Insiders say it was a question of when, not if, Nairobi Governor Mike Sonko would release recorded conversations with the city’s Woman Representative Esther Passaris.
The sources, who spoke with the Saturday Nation in confidence, say Mr Sonko had been using the recording as a weapon to ensure Ms Passaris co-operates. And when they differed at a Madaraka Day event last Saturday, the recordings surfaced online a few hours after.
It was a manifestation of Mr Sonko’s well-known crude ways of dealing with fellow politicians or ordinary citizens in his complicated power-play matrix and business schemes.
Ms Passaris joined a list that includes Kiambu Governor Ferdinand Waititu, Polycarp Igathe, former County Executive Committee member Janet Muthoni-Ouko and businessmen Mike Maina, Patrick Nderitu and Praful Kumar who have been exposed after differing with the governor.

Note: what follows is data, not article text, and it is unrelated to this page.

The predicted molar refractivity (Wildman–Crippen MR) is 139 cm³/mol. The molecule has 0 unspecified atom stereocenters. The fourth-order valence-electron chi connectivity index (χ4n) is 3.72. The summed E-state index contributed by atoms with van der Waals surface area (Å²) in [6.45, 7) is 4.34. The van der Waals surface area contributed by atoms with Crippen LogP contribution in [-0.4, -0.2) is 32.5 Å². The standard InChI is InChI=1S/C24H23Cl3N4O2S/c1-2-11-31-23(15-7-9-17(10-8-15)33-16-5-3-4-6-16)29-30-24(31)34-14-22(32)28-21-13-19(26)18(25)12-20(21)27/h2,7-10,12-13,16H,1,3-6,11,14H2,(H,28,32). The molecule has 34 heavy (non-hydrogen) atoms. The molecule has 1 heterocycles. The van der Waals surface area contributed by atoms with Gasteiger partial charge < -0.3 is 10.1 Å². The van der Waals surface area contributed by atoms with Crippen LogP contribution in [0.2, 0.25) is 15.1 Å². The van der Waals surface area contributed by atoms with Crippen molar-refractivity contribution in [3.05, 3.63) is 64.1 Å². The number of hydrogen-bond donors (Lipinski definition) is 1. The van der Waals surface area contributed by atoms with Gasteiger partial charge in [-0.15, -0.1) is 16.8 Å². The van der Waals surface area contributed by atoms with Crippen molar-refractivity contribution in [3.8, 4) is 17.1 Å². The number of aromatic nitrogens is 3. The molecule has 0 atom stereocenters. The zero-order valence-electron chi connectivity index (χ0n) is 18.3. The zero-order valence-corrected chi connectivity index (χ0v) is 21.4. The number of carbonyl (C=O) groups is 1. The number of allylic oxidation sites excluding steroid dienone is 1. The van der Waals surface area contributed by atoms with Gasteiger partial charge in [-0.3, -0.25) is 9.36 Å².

If it is not leaked conversations or images, it will be Mr Sonko revealing controversial details about his target as cameras roll, and insults are usually not far.
The leaked phone conversations hardly come from Mr Sonko’s official channels, but no one has ever denied being part of them.
Apparently, no one is safe — if what he told Radio Maisha in 2013 is anything to go by.
“I have modern equipment — though it is against the law — and I can see any SMS, any WhatsApp and to listen to any conversation of any person I am interested in. My gadgets are more sophisticated than those of al-Qaeda and NIS (Kenya’s spy agency),” the then Nairobi Senator said in a live radio interview.
It is no wonder that a joke has been circulating on social media circles, where Kenyans are being encouraged to only engage with Mr Sonko “face-to-face, preferably in an open field, and without his phone or recording devices”.